I didn’t go to bed until eleven minutes to one because I had wastefully studied the form that pertained to this afternoon’s trifecta, as well as sit through the first half an hour of the movie, “The Uninhibited”, which was being screened on Channel Ten. Melina Mercouri, James Mason and Hardy Kruger are three of the stars in this offering from 1967.

We awoke to the radio’s alarm at twenty-four past six, as if it were a day on which we had to work. Five past eight saw our departure for Miranda Public School. Upon our arrival we were sent from one room to another. Eventually, we learned that our names were still on the electoral roll for those who reside in Caringbah. A pleasant enough bloke, who reeked of bodily odour, informed us that we should, therefore, vote in that suburb’s electorate.

Instead, I drove Tiki to the hairdressing salon at Cronulla where she had an appointment for half past the hour. Returning home in the ‘Galant’, I washed it in our drive before employing the use of a grey extension cord and our red Pye vacuum cleaner to ensure that it was spick-and-span on the inside, as well. The temperature was already twenty-seven degrees Celsius by nine o’clock.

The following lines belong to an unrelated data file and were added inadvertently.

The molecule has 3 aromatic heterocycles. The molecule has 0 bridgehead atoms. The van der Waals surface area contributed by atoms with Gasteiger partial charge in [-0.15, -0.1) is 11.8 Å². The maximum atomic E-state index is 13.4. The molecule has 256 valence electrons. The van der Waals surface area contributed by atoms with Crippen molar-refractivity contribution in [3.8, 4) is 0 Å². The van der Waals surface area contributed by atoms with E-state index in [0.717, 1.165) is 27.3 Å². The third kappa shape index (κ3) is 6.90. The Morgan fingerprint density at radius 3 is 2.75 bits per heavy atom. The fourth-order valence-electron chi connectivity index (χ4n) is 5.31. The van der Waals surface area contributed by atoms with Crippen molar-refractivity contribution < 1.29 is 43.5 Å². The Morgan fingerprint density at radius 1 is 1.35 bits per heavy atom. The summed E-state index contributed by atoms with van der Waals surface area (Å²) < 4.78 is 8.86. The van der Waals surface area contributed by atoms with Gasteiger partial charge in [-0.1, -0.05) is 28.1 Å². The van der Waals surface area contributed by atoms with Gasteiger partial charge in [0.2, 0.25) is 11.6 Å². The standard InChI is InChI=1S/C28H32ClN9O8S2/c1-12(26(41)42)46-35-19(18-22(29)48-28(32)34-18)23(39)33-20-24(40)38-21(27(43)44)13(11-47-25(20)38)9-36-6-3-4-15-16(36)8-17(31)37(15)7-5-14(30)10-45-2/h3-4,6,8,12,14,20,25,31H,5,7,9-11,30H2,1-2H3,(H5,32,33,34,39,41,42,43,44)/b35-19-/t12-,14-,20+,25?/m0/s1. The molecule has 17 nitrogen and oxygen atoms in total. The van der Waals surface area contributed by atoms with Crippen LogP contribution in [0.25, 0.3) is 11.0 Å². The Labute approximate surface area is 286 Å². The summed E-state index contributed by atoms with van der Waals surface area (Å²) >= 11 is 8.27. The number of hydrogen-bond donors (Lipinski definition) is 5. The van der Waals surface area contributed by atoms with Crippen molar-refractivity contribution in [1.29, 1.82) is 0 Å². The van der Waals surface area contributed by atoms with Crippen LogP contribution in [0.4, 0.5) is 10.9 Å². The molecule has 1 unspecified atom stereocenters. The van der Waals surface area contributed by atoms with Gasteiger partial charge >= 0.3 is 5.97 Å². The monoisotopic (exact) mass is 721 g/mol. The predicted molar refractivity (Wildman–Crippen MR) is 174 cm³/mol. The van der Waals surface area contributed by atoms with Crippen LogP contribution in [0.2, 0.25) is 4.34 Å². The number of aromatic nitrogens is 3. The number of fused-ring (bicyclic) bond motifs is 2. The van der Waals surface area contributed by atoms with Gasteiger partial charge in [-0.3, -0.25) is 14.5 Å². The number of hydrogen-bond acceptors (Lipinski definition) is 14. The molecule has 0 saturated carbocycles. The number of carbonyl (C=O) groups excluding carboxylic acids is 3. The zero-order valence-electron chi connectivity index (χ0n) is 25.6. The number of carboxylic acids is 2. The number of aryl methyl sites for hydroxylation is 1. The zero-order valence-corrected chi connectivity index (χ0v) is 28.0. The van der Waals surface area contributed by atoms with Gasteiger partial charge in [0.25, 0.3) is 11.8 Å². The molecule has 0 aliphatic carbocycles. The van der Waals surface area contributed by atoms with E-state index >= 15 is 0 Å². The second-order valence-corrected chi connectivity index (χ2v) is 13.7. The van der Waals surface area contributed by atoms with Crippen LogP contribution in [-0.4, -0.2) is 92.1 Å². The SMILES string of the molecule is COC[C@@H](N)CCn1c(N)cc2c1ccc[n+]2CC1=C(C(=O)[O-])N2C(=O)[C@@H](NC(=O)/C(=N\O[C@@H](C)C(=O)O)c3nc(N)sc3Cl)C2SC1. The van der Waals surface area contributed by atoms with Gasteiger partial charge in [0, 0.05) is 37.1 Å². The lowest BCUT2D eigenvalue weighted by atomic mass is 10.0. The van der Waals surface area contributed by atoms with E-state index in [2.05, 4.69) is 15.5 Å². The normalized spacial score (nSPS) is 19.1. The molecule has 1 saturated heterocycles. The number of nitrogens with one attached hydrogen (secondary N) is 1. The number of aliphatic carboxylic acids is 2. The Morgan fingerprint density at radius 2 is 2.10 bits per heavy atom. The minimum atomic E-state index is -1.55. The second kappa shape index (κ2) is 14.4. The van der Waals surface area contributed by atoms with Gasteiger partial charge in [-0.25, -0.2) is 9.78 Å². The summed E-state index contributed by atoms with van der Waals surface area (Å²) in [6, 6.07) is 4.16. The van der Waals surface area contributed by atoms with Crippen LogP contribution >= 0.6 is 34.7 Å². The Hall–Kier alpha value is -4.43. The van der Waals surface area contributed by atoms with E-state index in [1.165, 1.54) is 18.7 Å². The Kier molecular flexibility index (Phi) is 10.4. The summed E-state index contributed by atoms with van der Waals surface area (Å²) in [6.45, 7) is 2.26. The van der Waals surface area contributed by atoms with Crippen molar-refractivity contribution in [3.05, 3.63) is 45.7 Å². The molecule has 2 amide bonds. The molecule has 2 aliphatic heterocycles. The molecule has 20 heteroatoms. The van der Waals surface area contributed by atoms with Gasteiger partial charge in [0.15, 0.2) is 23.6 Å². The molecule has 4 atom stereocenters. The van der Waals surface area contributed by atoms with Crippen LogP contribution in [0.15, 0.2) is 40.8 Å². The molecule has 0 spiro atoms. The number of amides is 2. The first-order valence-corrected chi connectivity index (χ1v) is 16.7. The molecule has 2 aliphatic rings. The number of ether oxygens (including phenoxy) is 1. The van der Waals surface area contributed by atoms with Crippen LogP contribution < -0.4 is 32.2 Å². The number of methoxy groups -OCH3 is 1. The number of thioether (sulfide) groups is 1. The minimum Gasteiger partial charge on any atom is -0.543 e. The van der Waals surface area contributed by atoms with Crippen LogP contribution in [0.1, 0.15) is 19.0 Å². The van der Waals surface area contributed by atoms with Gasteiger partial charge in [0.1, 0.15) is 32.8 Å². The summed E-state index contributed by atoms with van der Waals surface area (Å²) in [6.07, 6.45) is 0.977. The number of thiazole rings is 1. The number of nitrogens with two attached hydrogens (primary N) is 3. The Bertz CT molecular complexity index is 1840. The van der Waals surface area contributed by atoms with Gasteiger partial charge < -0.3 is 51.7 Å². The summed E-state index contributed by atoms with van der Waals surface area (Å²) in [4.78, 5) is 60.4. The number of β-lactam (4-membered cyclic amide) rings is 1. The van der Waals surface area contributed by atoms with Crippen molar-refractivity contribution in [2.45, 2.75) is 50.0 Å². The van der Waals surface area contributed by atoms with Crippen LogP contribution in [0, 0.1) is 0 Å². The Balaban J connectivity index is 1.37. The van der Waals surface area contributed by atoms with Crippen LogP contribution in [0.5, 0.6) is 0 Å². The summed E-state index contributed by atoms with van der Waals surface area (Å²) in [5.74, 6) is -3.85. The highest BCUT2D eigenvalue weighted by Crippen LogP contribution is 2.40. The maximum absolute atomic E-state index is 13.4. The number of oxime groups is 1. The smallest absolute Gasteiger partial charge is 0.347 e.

Tiki was collected by me at a quarter past eleven and after we had shopped in Caringbah we observed that the small thermometer inside the car showed that its interior registered one hundred and ten degrees Fahrenheit!

Our votes were cast at Laguna Street Public School on the way home. The film, “Wonders Of Aladdin”, screened on Channel Seven from a quarter past twelve and at ten to three we headed for Waverton and Tiki’s Aunt Ruth’s, in spite of the fact that our vehicle possesses no air conditioning.

Gusty winds and gathering storm-clouds accompanied today’s maximum of thirty-five degrees and my self-inflicted weariness just added to my discomfort. I felt as though I could do little more than just sit in front of Ruth’s eighteen-inch Sony colour telly and watch what traditionalists of the game of cricket are referring to as ‘Kerry Packer’s Circus’.

The Australian Eleven batted second, at the obscure Westlakes Stadium in Adelaide, and in its quest to chase the World Eleven’s nine for two hundred and four proceeded to collapse to be all out for one hundred and fifty-five. Today’s one-day encounter and any subsequent matches, come under the banner of World Series Cricket.

We did experience some rain, but it didn’t last for long. After dinner we watched Channel Nine’s report on the Federal Election, which was presented by Michael Schulberg. It soon became apparent that the Coalition, led by the incumbent Prime Minister, Malcolm Fraser, was going to emerge victorious in an unanticipated landslide.

Having left Ruth’s for home at ten o’clock, we were in time to watch a sarcastic Mike Willesee tell those who were viewing Channel Seven that he hadn’t voted anyway, in protest at the major parties. We remained up until ten minutes to midnight to witness Mr Fraser’s victory speech. It followed Mr Whitlam’s acknowledgement of defeat, at a quarter past eleven, and his announcement that he is to relinquish his leadership of the Australian Labor Party.

‘Secret’ Pit: Sunday, 11th December, 1977